I think that it is okay to cuddle and reassure a child after a tantrum but it doesn’t mean that you are giving in.  They still might have to pick up their toys, put on their clothes for preschool or not have a lolly but once they are calm it’s when you can move into quiet Mummy mode, sit with them, validate their feelings of frustration but still quietly stand your ground about what needs to be done.  Again, filling the emotional tank comes into it.

Sometimes, there might be certain things that have to happen, sometimes they can’t do what they want, have what they desire and sometimes Mummy cuts the sandwiches the wrong way… unfortunately this is life and they will learn to deal with it more calmly eventually.  Letting them get the emotion out and filling their tank after might be the only way to deal with it.

As far as the mothering instinct goes, sometimes I do think we see our children more grown up than they are, I noticed it personally when I had another baby, my next in line child seemed so much older and my expectations changed, so it might well be that since weaning, your daughter is less your ‘baby’ and more your child, which might change how you respond.  I find the best way to rediscover the joys is to do the things that are fun – reading stories, going to a playground, play tag or hide and seek or rough and tumble, do some tasks together.  Letting my children know that I am enjoying them at this time helps me through the harder times when their behaviour is less than enjoyable.

Probably the final thing I’ve noticed is that sometimes I can make it worse.  I need to pick my battles, do what is important in my family and for me but also let go of any delusion of control I might have had and make sure that I am responding in ways that are positive .  We can’t control our children any more than we can control the sea but we can provide the framework where they can learn new skills.  The No Cry Discipline Solution by Elizabeth Pantley has a fabulous chapter on dealing with parental anger, and in a way that does not make you feel like a terrible mother for having a bad day!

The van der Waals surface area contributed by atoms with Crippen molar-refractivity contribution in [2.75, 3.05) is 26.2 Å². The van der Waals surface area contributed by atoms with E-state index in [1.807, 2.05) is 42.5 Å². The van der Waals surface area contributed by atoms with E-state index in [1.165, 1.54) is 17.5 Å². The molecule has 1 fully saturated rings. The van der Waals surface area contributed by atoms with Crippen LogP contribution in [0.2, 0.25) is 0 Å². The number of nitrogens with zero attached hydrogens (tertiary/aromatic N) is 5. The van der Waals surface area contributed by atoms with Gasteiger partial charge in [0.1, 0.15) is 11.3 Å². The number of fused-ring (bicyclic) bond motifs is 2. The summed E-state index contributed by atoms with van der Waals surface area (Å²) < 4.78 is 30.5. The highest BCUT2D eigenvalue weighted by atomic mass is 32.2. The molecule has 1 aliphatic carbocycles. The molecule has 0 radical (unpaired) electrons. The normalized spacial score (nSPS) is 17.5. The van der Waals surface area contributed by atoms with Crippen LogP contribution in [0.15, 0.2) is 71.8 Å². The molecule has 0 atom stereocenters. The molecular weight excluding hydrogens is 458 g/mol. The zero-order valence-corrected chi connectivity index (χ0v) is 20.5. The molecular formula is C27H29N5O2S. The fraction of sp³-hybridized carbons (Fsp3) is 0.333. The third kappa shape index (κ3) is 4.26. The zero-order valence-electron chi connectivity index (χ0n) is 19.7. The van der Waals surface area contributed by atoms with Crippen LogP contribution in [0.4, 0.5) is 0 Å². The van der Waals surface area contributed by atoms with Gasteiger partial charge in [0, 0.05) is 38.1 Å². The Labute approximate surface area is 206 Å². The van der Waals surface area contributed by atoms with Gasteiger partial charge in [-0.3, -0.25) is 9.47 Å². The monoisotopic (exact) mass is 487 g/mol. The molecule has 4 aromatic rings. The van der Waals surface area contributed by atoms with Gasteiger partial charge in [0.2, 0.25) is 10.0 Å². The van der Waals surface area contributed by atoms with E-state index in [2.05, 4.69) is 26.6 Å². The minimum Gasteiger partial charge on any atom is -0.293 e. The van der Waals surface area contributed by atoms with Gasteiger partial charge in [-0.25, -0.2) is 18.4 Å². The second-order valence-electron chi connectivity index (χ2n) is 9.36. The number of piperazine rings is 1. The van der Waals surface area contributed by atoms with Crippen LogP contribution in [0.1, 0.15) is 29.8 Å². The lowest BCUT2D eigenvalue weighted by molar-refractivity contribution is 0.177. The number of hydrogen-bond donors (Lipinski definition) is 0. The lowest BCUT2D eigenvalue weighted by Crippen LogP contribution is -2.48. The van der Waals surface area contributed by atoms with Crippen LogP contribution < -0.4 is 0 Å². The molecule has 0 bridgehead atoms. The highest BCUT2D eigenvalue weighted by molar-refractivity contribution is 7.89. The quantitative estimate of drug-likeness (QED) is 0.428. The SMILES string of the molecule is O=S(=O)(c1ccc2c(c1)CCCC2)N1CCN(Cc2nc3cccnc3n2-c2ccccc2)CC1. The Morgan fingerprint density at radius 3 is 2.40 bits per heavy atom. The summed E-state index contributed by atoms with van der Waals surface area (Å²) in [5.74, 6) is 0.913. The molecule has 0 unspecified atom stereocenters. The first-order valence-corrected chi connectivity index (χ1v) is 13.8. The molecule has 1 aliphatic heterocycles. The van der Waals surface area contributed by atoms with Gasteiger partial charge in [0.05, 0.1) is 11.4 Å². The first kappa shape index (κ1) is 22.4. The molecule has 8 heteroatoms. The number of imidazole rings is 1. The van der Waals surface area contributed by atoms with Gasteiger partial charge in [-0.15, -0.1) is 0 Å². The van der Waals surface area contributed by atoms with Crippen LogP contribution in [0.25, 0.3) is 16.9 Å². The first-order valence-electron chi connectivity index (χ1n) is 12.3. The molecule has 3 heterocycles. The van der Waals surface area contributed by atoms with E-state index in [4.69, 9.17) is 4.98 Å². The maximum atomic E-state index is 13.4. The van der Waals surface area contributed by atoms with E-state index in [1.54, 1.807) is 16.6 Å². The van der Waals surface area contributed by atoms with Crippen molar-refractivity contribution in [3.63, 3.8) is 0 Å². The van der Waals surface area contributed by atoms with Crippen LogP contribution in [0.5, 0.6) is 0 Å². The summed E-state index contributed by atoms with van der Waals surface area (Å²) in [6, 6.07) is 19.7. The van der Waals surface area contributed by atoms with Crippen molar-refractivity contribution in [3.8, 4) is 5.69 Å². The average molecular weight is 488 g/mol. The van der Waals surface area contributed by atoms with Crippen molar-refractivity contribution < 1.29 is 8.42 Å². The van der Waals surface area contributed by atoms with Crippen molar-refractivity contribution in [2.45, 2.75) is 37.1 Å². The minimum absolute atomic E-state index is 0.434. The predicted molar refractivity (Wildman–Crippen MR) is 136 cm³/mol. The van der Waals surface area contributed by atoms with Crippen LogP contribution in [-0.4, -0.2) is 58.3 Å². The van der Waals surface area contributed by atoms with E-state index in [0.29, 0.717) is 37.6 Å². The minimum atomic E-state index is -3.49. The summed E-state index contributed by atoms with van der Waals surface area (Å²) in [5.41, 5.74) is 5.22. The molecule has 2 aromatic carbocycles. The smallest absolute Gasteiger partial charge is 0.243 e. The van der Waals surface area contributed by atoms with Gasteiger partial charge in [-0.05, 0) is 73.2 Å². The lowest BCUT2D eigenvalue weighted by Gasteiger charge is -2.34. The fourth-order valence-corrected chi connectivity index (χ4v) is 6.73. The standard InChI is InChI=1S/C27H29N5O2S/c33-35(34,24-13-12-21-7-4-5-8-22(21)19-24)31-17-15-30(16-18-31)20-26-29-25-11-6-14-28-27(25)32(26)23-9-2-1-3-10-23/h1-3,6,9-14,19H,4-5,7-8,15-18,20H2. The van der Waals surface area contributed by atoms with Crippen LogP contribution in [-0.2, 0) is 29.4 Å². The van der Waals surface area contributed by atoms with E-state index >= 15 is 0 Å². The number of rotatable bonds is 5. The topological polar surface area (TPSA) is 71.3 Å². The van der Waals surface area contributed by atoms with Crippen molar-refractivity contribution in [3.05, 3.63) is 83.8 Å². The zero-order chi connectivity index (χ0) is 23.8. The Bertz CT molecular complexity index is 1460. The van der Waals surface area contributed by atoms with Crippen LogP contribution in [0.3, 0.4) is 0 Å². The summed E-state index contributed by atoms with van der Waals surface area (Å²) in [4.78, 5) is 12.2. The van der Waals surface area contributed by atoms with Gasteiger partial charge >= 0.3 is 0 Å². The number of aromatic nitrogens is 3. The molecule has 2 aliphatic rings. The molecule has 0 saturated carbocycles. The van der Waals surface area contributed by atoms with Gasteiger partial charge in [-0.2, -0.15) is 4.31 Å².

Kate Stonier, New Plymouth – I breastfed my daughter until she was three-and-a-half.  We didn’t experience any tantrums until her baby brother arrived just before she turned four, but that was short lived.  She also sucked her thumb until we decided it needed to stop (when she was four years and four months) before it damaged her teeth.  She stopped in three or four days but I noticed for about a month how her emotions came out and up.  I actually saw this as a good thing – a time for her to learn to handle her emotions instead of relying on her thumb or the breast.

It was hard work but she has really moved forward now, is more confident and is starting to self-regulate.  I gave her lots of space to feel what she was feeling and often held back while saying that I was there with a cuddle when she was ready.

It is difficult to be patient when you are tired.  I sometimes wondered where my gorgeous girl had gone, but it was a phase.  I am sure some of that is normal at this age but I definitely saw a link to her stopping the thumb-sucking too.  Hang in there, this too shall pass and your daughter will be back and even more capable and confident than before.

Continue ReadingMy Child’s Behaviour Following Weaning


  • Post category:Challenges
  • Reading time:11 mins read

“As my baby gets bigger (more than a year), I feel like I’m constantly pushing her hands away from “twiddling” my other nipple.  I know it is a natural instinct to massage and rub to help with letdown, but she is much stronger now and my nipples are sensitive – it just doesn’t feel good.  But I feel a bit sad that I’m refusing her efforts to touch.  How do other mothers handle this?”


Clare Lyell, North Canterbury – Try wearing clothes that cover your other breast, then a necklace with big chunky beads, or a pendant that she can play with while nursing. Worked for my first and second.

Karen Swan, Canberra – My 14 month old is crazy for it!  He seems to only do it when we lie down to feed before naps or, as we co-sleep, during night feeds.  If I wear a nightdress/top that also exposes my other breast, he’ll be all over me, so I tend to wear something like a sleeping crop top.  If he can’t see it, he tends to keep hands off or just concentrate on the fleshier part of my breast, which I can handle!  Other than that, the only success I’ve had is to cover my nipple with my thumb or finger – it fools him sometimes!

It would seem the more I take his hands away, the more intent he becomes.  Downside?  Now he pinches me instead!  I know how strange it feels; I figure he’ll grow out of it like everything else!

I hope I’ve been of some help (as LLL is to me!)